Radiology’s cousin ’ology reckons with AI

The same sense of eager anticipation mixed with abject fear that machine learning has been driving into the heart of radiology is piercing pathology too.

F. Perry Wilson, MD, of Yale takes up the technology as poised to transform the latter specialty, which some consider radiology’s closest kin, in a lively blog post spurred by a Dec. 12 JAMA study.

In the study, Dutch researchers found algorithms to be more accurate than pathologists at detecting lymph node metastases when both were held to a completely objective gold standard.

The study “is the best demonstration to date of how machine learning is going to transform medical imaging,” writes Wilson, who blogs independently as The Methods Man.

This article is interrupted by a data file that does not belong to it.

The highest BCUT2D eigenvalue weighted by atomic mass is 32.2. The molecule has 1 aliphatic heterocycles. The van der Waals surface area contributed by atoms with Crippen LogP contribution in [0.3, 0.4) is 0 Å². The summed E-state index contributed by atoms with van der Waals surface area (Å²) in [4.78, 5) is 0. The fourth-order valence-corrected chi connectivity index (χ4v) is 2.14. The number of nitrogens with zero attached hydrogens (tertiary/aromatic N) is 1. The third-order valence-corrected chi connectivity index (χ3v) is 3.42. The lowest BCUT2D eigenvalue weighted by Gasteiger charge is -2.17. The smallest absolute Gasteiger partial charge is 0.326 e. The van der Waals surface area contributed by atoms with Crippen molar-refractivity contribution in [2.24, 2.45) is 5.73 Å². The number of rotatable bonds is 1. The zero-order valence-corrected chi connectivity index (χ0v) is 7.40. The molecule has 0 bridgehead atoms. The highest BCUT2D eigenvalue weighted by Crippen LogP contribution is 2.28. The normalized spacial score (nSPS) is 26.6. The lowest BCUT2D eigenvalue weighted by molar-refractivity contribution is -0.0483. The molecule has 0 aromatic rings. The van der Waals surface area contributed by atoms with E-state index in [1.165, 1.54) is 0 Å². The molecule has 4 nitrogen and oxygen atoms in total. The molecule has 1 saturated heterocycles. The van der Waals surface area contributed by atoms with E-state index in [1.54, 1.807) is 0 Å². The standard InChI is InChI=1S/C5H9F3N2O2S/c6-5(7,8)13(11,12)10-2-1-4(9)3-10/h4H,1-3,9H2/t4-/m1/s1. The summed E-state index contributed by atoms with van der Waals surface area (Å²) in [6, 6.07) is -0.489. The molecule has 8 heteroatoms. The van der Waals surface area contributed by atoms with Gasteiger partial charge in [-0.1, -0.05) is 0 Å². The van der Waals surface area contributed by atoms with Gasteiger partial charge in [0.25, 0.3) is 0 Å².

After running through the researchers’ salient findings, he notes that the study was small, having used slide interpretations from just two sites.

Still, amid all the excitement attending machine learning, “it’s easy to think it’s just a fad. It’s not,” Wilson writes. “Mark my words, studies like this will redefine medical imaging in the near future.”

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